In January of 2020, before the whole world stopped—before even the idea that the whole world could stop—I was going to get my shit together. I was working out of a local library because my whole family was at home for winter break and I needed some space to get my head in order after a few hard years. 2020 was going to be my year, I was sure of it.
On my way to leaving I passed a book called "The Bullet Journal Method." It was nicely designed, but I probably would have walked right by it had the subtitle not hit me at exactly the angle I needed right then: "Track the Past, Order the Present, Design the Future." Yes please. I checked it out, brought it home, and read it that night.
Full disclosure: I didn't finish it. The first half of the book is practical explanations of how to build a flexible journal and advice on how to make the most of it. The second is sort of tent-revivalesque preaching about how adhering to the methodology will change your life and sent the cynical side of my brain into overdrive, so I put it down. But the practical stuff sounded useful, so I decided to give it a try, giving myself a three month window to test run it. Yes, the first three months of 2020. You know what happened next.
The world shut down, my family retreated into our too-small, and I was still committed to journaling. I've stuck with it ever since.
Seeing as how it's the start of a new year, and since maybe you are hoping to start getting your own shit together (spoiler alert: my shit still isn't), I thought I'd share how I use very lightweight daily journaling to create reflections of each day, month, and year. And how those have helped me to maybe at least start getting my shit in order if not together.
First let me say that while all of this grew from that Bullet Journal book, at this point I don't think I adhere to the official method much at all. That's fine. Things should work for you instead of you working for them. Anyway, here's my setup:
OK, remember how I said I end up with a year's worth of plural-notebooks? I end up running through one notebook every three or four months. You may not. That's OK! First, my handwriting is big and I'm not trying to conserve space so every day is one page. Maybe you write small or have less daily things on your to-do and you find that you can fit more than one day, plus reflections, on each page. That's great! Second, I use these notebooks for basically everything. I can fill a couple dozen pages of handwritten rough drafts of an essay, that kind of thing. If you just need one notebook, you are awesome. If you need a bunch? You are also awesome.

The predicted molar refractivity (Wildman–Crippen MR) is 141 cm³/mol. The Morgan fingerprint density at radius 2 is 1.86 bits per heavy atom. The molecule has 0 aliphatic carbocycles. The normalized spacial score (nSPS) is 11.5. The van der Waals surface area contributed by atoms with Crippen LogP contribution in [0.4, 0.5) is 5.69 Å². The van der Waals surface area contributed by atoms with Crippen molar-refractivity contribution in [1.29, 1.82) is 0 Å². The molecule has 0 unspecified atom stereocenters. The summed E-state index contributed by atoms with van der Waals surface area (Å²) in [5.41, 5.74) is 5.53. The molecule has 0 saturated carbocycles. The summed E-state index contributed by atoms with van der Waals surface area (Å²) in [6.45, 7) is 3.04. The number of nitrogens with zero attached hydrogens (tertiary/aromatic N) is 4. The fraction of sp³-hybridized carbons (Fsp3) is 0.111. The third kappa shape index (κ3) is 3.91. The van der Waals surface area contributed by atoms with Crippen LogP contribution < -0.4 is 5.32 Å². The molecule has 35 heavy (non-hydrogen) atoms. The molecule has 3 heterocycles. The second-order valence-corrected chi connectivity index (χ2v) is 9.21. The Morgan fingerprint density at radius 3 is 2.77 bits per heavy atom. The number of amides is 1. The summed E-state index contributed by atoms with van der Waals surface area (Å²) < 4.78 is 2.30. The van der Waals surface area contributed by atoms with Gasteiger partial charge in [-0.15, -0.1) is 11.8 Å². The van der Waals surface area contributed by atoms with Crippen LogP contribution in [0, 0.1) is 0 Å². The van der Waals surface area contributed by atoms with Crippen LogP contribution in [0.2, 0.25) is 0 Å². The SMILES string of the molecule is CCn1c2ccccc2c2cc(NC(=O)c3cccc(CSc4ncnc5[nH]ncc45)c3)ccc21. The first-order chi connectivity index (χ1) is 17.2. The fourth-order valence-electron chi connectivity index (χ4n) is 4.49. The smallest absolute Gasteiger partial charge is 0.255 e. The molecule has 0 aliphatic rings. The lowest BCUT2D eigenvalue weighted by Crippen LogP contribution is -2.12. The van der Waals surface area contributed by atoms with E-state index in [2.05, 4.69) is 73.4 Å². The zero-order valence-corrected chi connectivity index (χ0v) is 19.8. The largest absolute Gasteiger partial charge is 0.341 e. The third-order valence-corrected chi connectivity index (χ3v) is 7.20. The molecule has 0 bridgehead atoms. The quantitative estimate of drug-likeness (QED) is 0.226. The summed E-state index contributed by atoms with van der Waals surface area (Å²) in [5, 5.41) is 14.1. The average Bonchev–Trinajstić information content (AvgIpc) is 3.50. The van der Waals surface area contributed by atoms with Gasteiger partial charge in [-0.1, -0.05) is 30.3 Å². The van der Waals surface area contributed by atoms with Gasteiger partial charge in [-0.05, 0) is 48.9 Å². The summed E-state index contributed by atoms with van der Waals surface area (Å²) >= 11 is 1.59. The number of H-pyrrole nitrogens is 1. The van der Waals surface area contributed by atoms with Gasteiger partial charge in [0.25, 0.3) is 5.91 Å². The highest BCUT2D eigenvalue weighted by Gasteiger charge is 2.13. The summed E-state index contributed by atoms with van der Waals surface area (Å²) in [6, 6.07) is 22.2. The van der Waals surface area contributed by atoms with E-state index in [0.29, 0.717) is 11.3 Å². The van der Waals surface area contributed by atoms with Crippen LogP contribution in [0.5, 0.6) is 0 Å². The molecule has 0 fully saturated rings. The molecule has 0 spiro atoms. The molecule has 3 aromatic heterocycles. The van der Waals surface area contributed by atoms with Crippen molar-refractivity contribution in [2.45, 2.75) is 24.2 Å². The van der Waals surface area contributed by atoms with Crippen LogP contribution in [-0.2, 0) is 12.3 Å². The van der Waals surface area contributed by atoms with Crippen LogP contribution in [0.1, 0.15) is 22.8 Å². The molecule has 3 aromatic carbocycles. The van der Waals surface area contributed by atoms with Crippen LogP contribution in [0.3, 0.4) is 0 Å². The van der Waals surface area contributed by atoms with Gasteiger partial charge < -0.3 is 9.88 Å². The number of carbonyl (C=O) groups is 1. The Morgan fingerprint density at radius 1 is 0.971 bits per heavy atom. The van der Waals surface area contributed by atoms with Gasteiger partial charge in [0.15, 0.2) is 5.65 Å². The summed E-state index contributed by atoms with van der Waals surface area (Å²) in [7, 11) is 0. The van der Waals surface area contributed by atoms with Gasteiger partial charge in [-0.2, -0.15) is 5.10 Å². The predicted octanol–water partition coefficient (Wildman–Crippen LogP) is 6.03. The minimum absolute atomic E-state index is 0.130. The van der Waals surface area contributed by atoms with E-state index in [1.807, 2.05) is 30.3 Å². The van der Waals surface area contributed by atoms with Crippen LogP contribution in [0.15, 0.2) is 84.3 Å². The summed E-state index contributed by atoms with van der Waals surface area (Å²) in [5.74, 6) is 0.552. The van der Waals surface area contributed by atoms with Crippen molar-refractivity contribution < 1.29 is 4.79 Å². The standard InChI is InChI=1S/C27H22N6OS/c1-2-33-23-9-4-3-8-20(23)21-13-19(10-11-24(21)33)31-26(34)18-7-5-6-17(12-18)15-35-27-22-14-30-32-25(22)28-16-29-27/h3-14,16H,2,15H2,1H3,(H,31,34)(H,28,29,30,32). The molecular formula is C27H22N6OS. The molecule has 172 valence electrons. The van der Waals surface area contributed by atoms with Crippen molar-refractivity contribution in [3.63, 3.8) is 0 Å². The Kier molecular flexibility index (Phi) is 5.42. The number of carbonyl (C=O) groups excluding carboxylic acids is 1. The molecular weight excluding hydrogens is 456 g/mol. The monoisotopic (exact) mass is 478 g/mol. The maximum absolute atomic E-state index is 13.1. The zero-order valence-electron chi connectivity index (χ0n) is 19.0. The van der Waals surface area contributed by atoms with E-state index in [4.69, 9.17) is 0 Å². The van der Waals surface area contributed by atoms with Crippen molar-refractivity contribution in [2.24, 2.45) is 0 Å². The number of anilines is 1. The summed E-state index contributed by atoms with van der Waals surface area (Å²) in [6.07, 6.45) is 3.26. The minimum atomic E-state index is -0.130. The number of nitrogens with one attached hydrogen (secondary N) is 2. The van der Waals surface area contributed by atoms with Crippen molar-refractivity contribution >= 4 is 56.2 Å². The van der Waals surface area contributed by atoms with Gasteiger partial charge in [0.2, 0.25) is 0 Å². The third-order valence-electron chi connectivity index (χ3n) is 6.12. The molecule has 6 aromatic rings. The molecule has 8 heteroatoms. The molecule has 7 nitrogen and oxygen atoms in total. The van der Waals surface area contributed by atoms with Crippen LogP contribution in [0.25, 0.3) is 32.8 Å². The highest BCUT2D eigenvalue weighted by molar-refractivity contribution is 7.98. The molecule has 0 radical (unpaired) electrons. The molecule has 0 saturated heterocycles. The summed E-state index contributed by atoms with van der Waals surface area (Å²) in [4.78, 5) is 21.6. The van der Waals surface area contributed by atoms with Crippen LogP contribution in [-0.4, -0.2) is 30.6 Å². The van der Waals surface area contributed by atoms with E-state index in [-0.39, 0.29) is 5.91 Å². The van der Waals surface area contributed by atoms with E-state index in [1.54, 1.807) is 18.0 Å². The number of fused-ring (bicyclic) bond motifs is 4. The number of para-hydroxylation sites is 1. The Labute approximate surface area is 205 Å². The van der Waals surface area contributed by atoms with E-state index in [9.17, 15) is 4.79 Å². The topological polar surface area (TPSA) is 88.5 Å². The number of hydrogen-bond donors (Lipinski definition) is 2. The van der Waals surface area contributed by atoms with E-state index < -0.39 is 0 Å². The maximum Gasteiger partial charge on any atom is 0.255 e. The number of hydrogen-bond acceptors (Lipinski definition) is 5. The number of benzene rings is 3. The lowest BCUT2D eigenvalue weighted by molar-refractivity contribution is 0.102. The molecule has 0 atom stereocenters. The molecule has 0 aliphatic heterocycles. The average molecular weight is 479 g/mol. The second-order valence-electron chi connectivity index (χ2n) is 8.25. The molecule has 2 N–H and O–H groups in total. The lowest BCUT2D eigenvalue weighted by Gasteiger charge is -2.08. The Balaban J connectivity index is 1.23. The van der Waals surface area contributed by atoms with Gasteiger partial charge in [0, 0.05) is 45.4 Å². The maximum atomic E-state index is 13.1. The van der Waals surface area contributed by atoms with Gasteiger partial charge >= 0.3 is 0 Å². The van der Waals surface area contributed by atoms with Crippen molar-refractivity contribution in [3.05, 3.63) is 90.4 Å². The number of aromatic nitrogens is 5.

But more than anything, there's a level of discipline and commitment involved in this whole thing that takes some time to get used to. Trying to do it at the same time every day is useful. Set a calendar reminder maybe, I did at the start. And maybe the whole "do it before bed" thing doesn't work for you. Maybe this is a "do it after coffee" kind of thing or at your lunch break or whatever. I dunno. Just give it a try.
Mostly this is something that has worked for me. While my shit isn't entirely together yet, it has helped me get on a path to shit-togetherness in big ways and small. If nothing else, I would have lost it completely during that first year of the pandemic without being able to write and reflect every day. In the years since, it's helped me get perspective on so much in so many different aspects of my life. Maybe it'll help you in this new year too.
Published January 03, 2023.
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